Literary content isn't the only level at which this book scores highly, for me. From the examples I've given you'll probably have picked up that it introduces a lot of information about the activities of the real Queen, the opening of Parliament, the Christmas speech, Queen Victoria, the protocol of 'Your Majesty' and so on. This book tackles some significant events of our cultural heritage, albeit in an amusing format. This gives plenty of scope for discussion with children, and particularly after seeing the Queen, celebrating the Jubilee and so on.
This is a bit tricky. I think it's a bit over the heads of some of our youngest children, but I have to bear in mind that I'm usually reading to a group; it's different when reading with individual children. I feel that children from the age of 3.5 years upwards will enjoy it. The references to the Queen visiting a school indicate to me that it's probably aimed at Reception and Key Stage 1. [England]
5 stars from me. I think this is a valuable book in many ways. It's one to enjoy together and its humour is gentle but engaging. The illustrations are complementary. It reads well aloud - well, if the reader is good, it does! It introduces some useful, extending vocabulary and may encourage children to think 'what if?' which is a good starting point for a story. It also introduces a lot of our cultural heritage around the Monarchy in an accessible way. I'm really glad I found this copy and I'm looking forward to sharing it with the children more frequently before very long!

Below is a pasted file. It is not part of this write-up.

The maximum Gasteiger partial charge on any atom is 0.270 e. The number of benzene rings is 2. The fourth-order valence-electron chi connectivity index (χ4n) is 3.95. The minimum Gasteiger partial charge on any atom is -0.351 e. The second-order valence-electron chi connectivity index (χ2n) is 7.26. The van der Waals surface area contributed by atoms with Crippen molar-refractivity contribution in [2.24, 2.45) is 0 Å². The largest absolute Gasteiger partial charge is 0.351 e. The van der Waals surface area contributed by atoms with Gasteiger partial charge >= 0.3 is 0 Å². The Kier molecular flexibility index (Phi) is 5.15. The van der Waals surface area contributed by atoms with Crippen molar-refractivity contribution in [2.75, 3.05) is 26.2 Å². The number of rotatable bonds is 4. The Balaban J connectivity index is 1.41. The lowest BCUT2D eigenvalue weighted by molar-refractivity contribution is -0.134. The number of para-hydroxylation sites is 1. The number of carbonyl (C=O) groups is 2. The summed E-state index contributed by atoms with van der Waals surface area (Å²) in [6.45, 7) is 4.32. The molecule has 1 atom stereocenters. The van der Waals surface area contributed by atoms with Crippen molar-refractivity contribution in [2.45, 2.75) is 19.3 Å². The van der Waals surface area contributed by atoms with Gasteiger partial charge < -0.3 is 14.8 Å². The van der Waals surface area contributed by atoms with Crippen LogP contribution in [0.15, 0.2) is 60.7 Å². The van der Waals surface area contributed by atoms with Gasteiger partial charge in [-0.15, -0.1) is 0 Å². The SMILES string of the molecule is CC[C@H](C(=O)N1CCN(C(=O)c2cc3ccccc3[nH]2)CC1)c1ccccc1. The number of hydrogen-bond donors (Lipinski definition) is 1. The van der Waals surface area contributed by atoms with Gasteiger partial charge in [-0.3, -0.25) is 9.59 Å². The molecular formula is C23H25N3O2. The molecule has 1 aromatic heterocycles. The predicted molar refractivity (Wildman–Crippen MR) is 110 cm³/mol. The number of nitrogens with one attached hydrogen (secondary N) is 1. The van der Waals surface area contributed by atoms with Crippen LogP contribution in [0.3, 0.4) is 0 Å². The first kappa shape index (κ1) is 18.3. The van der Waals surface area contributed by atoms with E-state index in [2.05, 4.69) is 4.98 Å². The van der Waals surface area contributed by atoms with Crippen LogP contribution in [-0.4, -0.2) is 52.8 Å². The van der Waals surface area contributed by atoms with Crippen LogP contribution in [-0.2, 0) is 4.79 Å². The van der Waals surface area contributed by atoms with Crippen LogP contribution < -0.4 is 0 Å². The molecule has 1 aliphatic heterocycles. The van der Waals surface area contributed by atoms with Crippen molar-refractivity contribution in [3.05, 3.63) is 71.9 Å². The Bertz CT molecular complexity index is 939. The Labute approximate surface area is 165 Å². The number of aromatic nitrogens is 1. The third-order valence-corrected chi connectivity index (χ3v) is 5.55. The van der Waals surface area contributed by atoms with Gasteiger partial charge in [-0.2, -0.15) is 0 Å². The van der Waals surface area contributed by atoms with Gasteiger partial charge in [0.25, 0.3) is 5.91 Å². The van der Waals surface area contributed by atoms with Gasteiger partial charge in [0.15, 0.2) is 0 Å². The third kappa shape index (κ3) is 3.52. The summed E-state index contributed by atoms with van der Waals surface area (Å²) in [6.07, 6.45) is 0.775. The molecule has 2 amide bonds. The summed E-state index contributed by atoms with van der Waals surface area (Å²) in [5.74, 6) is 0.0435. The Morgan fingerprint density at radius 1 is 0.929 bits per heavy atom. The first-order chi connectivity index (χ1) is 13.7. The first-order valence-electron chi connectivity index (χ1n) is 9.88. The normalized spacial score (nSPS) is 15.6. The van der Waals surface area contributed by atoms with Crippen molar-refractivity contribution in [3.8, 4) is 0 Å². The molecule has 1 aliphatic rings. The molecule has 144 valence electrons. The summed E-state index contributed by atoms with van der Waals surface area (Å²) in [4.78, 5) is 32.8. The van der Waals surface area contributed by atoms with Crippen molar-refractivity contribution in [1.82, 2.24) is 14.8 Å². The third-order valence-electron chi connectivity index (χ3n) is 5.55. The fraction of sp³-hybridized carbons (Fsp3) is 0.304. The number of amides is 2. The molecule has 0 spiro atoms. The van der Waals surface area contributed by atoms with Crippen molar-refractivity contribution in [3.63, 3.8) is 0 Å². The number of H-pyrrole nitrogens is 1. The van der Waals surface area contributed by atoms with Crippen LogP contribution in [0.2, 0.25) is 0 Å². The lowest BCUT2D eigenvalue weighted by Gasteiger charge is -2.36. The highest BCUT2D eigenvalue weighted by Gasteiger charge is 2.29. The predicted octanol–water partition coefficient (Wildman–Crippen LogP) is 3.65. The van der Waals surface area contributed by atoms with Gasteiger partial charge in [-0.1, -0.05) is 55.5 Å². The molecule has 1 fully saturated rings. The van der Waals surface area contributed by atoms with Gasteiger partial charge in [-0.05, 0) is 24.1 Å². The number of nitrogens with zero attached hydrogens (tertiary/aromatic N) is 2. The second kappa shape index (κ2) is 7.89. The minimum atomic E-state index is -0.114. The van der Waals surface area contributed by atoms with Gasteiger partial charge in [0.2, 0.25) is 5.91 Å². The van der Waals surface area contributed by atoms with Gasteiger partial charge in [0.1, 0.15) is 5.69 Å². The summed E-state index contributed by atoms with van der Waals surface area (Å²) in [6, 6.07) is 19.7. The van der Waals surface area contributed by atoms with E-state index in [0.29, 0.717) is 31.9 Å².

Getting a Copy
ISBN 0-09-941314-0 Nicholas Allan Books published by Red Fox 
Available from Amazon UK for £4.49 paperback- currently with Free UK Super Saver Delivery. Please note this is an edition published in 2000, and the cover illustration is different from the one I described, but using the 'view inside' feature I can see that it looks the same. Used copies may be available for much less, as mine was. Worth looking out for!
Thank you for reading my review. It may also appear on other sites.
As the Diamond Jubilee approaches, if you're looking for a slightly cheeky and affectionately irreverent children's storybook about the Queen, The Queen's Knickers is certainly worth reading. It will reveal the secrets of her Majesty's vast collection of knickers which are worn on different occasions. Some of these include a floral pair for garden parties, a Union Jack pair for foreign visits, woollen tartan for Balmoral and a corgi motif for 'at home', all of which are illustrated in full colour in the Official H.M. Knicker Guide. You can learn about the time when a national crisis was only narrowly averted after the Queen's special knicker trunk went missing, and how, when travelling by aeroplane, the Queen wears a special pair of knickers with a small parachute inside, "just in case." Meanwhile, a little girl muses on what type of knickers the queen will wear when she comes to visit her school, recognising that her majesty is so particular about her clothes that choosing the wrong pair could make her feel rather uncomfortable. However, the little girl has an idea to put the Queen at ease. Will it meet with royal approval?